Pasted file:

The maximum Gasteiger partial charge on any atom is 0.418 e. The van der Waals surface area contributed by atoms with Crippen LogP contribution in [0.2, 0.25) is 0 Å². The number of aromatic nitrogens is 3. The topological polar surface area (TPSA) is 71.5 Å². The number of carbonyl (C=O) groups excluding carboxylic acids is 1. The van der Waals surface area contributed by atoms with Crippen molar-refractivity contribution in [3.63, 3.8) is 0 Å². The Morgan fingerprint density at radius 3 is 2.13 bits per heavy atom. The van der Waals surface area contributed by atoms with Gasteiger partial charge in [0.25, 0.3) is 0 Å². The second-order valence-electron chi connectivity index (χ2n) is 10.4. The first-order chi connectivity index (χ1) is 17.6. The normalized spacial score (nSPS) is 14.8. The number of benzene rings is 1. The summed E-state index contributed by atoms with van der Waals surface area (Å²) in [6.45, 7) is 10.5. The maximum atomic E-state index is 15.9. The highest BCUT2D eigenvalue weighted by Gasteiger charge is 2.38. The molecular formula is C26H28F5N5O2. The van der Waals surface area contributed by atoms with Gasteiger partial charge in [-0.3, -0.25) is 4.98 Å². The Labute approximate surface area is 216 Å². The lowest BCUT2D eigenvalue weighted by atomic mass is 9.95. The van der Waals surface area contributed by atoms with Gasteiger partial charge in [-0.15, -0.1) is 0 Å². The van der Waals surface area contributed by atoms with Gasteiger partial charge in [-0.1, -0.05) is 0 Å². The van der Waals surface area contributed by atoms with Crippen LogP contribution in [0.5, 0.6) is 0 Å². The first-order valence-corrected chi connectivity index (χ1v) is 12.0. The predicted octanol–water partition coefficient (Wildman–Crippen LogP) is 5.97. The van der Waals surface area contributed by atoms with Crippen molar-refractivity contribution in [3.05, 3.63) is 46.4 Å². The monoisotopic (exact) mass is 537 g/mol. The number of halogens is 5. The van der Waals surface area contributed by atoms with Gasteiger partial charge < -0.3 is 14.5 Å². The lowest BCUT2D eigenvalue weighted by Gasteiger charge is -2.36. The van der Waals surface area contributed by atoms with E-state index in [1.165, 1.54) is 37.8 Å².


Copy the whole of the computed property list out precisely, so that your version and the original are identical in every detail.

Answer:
The maximum Gasteiger partial charge on any atom is 0.418 e. The van der Waals surface area contributed by atoms with Crippen LogP contribution in [0.2, 0.25) is 0 Å². The number of aromatic nitrogens is 3. The topological polar surface area (TPSA) is 71.5 Å². The number of carbonyl (C=O) groups excluding carboxylic acids is 1. The van der Waals surface area contributed by atoms with Crippen molar-refractivity contribution in [3.63, 3.8) is 0 Å². The Morgan fingerprint density at radius 3 is 2.13 bits per heavy atom. The van der Waals surface area contributed by atoms with Gasteiger partial charge in [0.25, 0.3) is 0 Å². The second-order valence-electron chi connectivity index (χ2n) is 10.4. The first-order chi connectivity index (χ1) is 17.6. The normalized spacial score (nSPS) is 14.8. The number of benzene rings is 1. The summed E-state index contributed by atoms with van der Waals surface area (Å²) in [6.45, 7) is 10.5. The maximum atomic E-state index is 15.9. The highest BCUT2D eigenvalue weighted by Gasteiger charge is 2.38. The molecular formula is C26H28F5N5O2. The van der Waals surface area contributed by atoms with Gasteiger partial charge in [-0.3, -0.25) is 4.98 Å². The Labute approximate surface area is 216 Å². The lowest BCUT2D eigenvalue weighted by atomic mass is 9.95. The van der Waals surface area contributed by atoms with Gasteiger partial charge in [-0.15, -0.1) is 0 Å². The van der Waals surface area contributed by atoms with Gasteiger partial charge in [-0.1, -0.05) is 0 Å². The van der Waals surface area contributed by atoms with Crippen LogP contribution in [0.5, 0.6) is 0 Å². The first-order valence-corrected chi connectivity index (χ1v) is 12.0. The predicted octanol–water partition coefficient (Wildman–Crippen LogP) is 5.97. The van der Waals surface area contributed by atoms with Crippen molar-refractivity contribution in [3.05, 3.63) is 46.4 Å². The monoisotopic (exact) mass is 537 g/mol. The number of halogens is 5. The van der Waals surface area contributed by atoms with Gasteiger partial charge < -0.3 is 14.5 Å². The lowest BCUT2D eigenvalue weighted by Gasteiger charge is -2.36. The van der Waals surface area contributed by atoms with E-state index in [1.165, 1.54) is 37.8 Å².